You drive looking through the windshield, not the rear-view mirror

I have a pretty dedicated morning routine. Each day, I wake up, meditate for 20 minutes, grab a cup of coffee, then spend the next 45 minutes to an hour working on something productive. This morning, that was writing this post, but generally it is time spent studying a technical topic for work. Yesterday, I looked at the books I have on my coffee table and left them to open up the course I’ve been working through, on Serverless. Within minutes, I felt like I was wasting my time, yet I couldn’t convince myself to stop watching the videos and pick up the Devops Handbook, or a number of other topics I currently find more pressing. Something was holding me back.

For a little history…a little over a year ago, I took on the role of Engineering Manager, leaving my life of day to day coding behind. Yesterday, was my first day as Director of Development, even further cementing the fact that I’m now in “management”, and no longer a “developer”. For anyone who has made this move, it’s kind of a terrifying change. For so long, your job has been to get deep and write the software. Now, your job is to assemble teams and enable others to do that work. I think I was a “pretty good” developer. I’m passionate about technology and I love the software industry. But, even though I was pretty good at writing code, I have always been great at seeing the bigger picture and being the go between for business and engineering.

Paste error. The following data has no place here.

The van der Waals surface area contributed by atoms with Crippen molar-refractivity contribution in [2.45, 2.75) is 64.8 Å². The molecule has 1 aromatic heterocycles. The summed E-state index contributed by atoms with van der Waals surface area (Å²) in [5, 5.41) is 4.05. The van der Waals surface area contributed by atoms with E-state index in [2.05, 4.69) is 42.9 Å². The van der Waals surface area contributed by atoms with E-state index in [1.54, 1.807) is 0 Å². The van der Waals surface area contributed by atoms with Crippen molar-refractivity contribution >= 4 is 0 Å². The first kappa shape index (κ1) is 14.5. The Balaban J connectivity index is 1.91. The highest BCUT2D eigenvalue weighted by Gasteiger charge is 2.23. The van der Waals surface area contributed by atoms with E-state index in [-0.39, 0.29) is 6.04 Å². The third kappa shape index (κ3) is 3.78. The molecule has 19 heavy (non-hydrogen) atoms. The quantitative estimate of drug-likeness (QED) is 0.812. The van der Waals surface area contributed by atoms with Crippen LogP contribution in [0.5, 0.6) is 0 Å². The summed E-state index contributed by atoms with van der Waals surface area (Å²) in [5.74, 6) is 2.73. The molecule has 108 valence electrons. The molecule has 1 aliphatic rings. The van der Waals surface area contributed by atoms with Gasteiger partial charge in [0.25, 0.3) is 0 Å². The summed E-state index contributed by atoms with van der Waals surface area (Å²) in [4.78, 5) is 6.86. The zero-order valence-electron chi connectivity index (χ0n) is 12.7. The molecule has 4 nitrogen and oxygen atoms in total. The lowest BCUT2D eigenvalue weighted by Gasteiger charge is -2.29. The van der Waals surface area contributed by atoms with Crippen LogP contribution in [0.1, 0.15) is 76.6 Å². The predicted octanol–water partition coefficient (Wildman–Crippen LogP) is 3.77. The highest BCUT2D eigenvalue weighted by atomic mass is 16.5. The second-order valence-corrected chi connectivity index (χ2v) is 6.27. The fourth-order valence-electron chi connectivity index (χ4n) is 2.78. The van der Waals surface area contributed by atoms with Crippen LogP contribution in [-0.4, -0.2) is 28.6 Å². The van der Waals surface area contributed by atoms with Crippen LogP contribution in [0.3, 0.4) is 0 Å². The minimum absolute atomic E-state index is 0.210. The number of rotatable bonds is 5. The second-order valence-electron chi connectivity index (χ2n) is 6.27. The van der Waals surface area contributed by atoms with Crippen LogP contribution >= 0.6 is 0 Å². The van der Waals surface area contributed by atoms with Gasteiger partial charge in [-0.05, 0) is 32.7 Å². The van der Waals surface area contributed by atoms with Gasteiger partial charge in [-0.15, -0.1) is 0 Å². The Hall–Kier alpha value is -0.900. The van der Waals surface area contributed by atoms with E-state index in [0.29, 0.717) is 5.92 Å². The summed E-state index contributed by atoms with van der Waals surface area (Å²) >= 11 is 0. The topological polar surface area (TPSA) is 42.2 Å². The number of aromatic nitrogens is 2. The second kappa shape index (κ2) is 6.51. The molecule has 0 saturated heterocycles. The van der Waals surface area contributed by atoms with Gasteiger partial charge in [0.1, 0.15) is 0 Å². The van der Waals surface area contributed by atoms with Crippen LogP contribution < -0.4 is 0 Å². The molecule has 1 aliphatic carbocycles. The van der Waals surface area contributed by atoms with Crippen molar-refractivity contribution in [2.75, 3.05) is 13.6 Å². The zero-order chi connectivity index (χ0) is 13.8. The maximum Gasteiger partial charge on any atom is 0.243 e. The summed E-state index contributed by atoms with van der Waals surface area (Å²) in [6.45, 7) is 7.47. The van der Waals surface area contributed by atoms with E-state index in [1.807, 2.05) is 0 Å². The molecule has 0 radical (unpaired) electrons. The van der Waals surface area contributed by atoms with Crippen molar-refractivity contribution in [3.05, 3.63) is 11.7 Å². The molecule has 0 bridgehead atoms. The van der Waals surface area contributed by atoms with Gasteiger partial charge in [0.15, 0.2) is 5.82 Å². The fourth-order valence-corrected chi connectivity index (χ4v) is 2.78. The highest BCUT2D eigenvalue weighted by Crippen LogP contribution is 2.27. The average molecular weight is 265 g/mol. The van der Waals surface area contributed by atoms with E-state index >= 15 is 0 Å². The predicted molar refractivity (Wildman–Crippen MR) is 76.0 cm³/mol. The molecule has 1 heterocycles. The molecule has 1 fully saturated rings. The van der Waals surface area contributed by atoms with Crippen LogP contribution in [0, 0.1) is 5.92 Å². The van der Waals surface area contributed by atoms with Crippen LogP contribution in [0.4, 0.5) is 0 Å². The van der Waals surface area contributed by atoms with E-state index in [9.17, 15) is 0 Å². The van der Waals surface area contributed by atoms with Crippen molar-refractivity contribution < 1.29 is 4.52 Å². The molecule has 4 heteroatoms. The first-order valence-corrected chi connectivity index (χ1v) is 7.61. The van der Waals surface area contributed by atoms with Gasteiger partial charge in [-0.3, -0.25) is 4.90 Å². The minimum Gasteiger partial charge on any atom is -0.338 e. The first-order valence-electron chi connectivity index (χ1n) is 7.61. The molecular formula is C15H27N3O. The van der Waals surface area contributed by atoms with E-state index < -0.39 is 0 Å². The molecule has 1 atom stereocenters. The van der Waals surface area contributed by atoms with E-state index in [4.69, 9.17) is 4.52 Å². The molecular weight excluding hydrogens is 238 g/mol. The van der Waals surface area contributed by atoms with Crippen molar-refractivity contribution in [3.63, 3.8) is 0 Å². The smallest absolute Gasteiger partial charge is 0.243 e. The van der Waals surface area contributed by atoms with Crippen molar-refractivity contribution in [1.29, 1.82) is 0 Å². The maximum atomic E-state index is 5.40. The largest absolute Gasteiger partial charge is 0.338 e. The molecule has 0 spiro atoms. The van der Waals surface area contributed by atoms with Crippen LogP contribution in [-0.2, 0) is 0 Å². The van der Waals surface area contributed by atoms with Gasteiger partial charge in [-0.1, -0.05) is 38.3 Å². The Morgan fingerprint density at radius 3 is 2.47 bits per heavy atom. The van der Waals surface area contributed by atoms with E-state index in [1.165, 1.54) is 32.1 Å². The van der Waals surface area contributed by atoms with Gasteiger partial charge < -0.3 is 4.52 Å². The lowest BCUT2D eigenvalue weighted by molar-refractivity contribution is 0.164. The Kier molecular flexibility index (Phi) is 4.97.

Back to the story. I’m sitting here yesterday and I have the realization that I’m wasting my time. I have so many things on my agenda, but I’m taking hours and hours of that time to work on something that is not urgent and frankly, not that important. Why? Because I was afraid. I spent so much time identifying with being a developer that I wasn’t sure how to let go and fully embrace my life as a manager. In that moment, I saw how I’m holding myself back by not looking forward. It was if I was driving down the road while looking through the rear-view mirror. So yesterday, I made the decision to look ahead and fully embrace whatever the future holds. Admittedly, it’s scary. The security of what I have known is inviting, but no one makes real progress from their comfort zone. There is only so much time and we have to choose where to put that time. We also have to leave room for the aspects of ourselves that nurture our spirit. For me, that is a focus on self actualization, being the best version of Mark I can possibly be, For me that consists of mostly meditation, study of Buddhism and spirituality, and cooking. I was so worried about the fear of the future that I was neglecting some of the things that matter just as much as my “job”. So yesterday I made the decision to let go of the fear and embrace what comes; to give myself the space self love to fully be who I am and spend the time on the other things in my life that matter.

Are you driving forward while looking through the rear-view mirror?

One thought on “You drive looking through the windshield, not the rear-view mirror

  1. Fantastic analogy, Mark — so many of us are driving while looking in the rear-view mirror. Hats off to you for realizing that, and for having the self-awareness to embrace change.


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